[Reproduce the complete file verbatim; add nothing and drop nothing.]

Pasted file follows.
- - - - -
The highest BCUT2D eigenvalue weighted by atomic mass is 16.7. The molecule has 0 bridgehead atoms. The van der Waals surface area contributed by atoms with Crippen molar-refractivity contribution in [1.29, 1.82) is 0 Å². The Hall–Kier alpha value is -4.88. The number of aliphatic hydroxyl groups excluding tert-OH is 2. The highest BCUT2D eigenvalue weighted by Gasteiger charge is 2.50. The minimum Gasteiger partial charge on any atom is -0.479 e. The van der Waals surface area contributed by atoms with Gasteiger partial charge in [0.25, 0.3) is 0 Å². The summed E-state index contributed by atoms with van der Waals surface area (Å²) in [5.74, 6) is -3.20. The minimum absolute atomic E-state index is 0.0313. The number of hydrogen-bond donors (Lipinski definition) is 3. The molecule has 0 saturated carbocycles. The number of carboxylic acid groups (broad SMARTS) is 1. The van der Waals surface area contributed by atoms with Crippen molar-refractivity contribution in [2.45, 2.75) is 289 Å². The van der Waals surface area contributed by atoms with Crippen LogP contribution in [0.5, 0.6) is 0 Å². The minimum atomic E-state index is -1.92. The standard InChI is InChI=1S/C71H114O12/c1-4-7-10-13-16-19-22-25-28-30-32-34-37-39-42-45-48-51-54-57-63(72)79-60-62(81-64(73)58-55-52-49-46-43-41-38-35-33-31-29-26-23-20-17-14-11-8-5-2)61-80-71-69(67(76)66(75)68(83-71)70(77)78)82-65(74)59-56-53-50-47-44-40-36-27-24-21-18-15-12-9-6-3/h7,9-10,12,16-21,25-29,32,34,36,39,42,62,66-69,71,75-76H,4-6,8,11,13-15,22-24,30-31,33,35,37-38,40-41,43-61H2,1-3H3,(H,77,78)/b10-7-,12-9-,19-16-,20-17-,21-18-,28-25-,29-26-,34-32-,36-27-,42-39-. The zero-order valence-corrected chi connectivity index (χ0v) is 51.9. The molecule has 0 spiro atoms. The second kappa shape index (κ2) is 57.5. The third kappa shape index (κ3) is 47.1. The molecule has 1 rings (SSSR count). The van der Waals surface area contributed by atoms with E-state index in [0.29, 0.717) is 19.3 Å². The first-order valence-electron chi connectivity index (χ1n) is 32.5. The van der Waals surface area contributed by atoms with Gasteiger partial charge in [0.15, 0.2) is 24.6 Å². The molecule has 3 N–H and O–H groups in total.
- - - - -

The highest BCUT2D eigenvalue weighted by atomic mass is 16.7. The molecule has 0 bridgehead atoms. The van der Waals surface area contributed by atoms with Crippen molar-refractivity contribution in [1.29, 1.82) is 0 Å². The Hall–Kier alpha value is -4.88. The number of aliphatic hydroxyl groups excluding tert-OH is 2. The highest BCUT2D eigenvalue weighted by Gasteiger charge is 2.50. The minimum Gasteiger partial charge on any atom is -0.479 e. The van der Waals surface area contributed by atoms with Gasteiger partial charge in [0.25, 0.3) is 0 Å². The summed E-state index contributed by atoms with van der Waals surface area (Å²) in [5.74, 6) is -3.20. The minimum absolute atomic E-state index is 0.0313. The number of hydrogen-bond donors (Lipinski definition) is 3. The molecule has 0 saturated carbocycles. The number of carboxylic acid groups (broad SMARTS) is 1. The van der Waals surface area contributed by atoms with Crippen molar-refractivity contribution in [2.45, 2.75) is 289 Å². The van der Waals surface area contributed by atoms with Crippen LogP contribution in [0.5, 0.6) is 0 Å². The minimum atomic E-state index is -1.92. The standard InChI is InChI=1S/C71H114O12/c1-4-7-10-13-16-19-22-25-28-30-32-34-37-39-42-45-48-51-54-57-63(72)79-60-62(81-64(73)58-55-52-49-46-43-41-38-35-33-31-29-26-23-20-17-14-11-8-5-2)61-80-71-69(67(76)66(75)68(83-71)70(77)78)82-65(74)59-56-53-50-47-44-40-36-27-24-21-18-15-12-9-6-3/h7,9-10,12,16-21,25-29,32,34,36,39,42,62,66-69,71,75-76H,4-6,8,11,13-15,22-24,30-31,33,35,37-38,40-41,43-61H2,1-3H3,(H,77,78)/b10-7-,12-9-,19-16-,20-17-,21-18-,28-25-,29-26-,34-32-,36-27-,42-39-. The zero-order valence-corrected chi connectivity index (χ0v) is 51.9. The molecule has 0 spiro atoms. The second kappa shape index (κ2) is 57.5. The third kappa shape index (κ3) is 47.1. The molecule has 1 rings (SSSR count). The van der Waals surface area contributed by atoms with E-state index in [0.29, 0.717) is 19.3 Å². The first-order valence-electron chi connectivity index (χ1n) is 32.5. The van der Waals surface area contributed by atoms with Gasteiger partial charge in [0.15, 0.2) is 24.6 Å². The molecule has 3 N–H and O–H groups in total.